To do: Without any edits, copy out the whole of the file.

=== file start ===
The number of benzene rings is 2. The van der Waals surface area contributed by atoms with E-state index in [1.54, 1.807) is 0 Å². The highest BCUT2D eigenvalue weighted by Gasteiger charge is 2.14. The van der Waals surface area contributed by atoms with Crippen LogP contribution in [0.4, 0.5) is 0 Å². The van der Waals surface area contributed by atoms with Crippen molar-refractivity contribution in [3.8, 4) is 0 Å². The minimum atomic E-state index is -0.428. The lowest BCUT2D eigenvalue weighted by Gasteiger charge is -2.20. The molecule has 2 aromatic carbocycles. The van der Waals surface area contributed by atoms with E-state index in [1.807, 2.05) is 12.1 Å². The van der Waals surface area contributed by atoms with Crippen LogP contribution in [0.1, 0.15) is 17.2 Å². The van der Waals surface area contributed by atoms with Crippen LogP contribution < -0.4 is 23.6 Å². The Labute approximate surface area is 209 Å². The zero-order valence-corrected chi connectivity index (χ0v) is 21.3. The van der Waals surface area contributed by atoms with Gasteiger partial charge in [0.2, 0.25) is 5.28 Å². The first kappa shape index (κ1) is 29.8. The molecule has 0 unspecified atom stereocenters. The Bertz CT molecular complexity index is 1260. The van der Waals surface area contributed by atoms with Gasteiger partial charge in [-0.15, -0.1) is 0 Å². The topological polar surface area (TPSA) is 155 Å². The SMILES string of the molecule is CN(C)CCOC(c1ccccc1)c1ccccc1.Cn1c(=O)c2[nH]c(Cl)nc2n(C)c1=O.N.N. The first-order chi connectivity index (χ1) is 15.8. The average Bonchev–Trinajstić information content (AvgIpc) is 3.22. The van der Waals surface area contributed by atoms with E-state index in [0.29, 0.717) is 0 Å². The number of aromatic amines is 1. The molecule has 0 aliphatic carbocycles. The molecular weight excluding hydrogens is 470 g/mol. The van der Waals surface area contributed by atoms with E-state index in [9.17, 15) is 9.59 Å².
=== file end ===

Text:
The number of benzene rings is 2. The van der Waals surface area contributed by atoms with E-state index in [1.54, 1.807) is 0 Å². The highest BCUT2D eigenvalue weighted by Gasteiger charge is 2.14. The van der Waals surface area contributed by atoms with Crippen LogP contribution in [0.4, 0.5) is 0 Å². The van der Waals surface area contributed by atoms with Crippen molar-refractivity contribution in [3.8, 4) is 0 Å². The minimum atomic E-state index is -0.428. The lowest BCUT2D eigenvalue weighted by Gasteiger charge is -2.20. The molecule has 2 aromatic carbocycles. The van der Waals surface area contributed by atoms with E-state index in [1.807, 2.05) is 12.1 Å². The van der Waals surface area contributed by atoms with Crippen LogP contribution in [0.1, 0.15) is 17.2 Å². The van der Waals surface area contributed by atoms with Crippen LogP contribution < -0.4 is 23.6 Å². The Labute approximate surface area is 209 Å². The zero-order valence-corrected chi connectivity index (χ0v) is 21.3. The van der Waals surface area contributed by atoms with Gasteiger partial charge in [0.2, 0.25) is 5.28 Å². The first kappa shape index (κ1) is 29.8. The molecule has 0 unspecified atom stereocenters. The Bertz CT molecular complexity index is 1260. The van der Waals surface area contributed by atoms with Gasteiger partial charge in [-0.15, -0.1) is 0 Å². The topological polar surface area (TPSA) is 155 Å². The SMILES string of the molecule is CN(C)CCOC(c1ccccc1)c1ccccc1.Cn1c(=O)c2[nH]c(Cl)nc2n(C)c1=O.N.N. The first-order chi connectivity index (χ1) is 15.8. The average Bonchev–Trinajstić information content (AvgIpc) is 3.22. The van der Waals surface area contributed by atoms with E-state index in [0.29, 0.717) is 0 Å². The number of aromatic amines is 1. The molecule has 0 aliphatic carbocycles. The molecular weight excluding hydrogens is 470 g/mol. The van der Waals surface area contributed by atoms with E-state index in [9.17, 15) is 9.59 Å².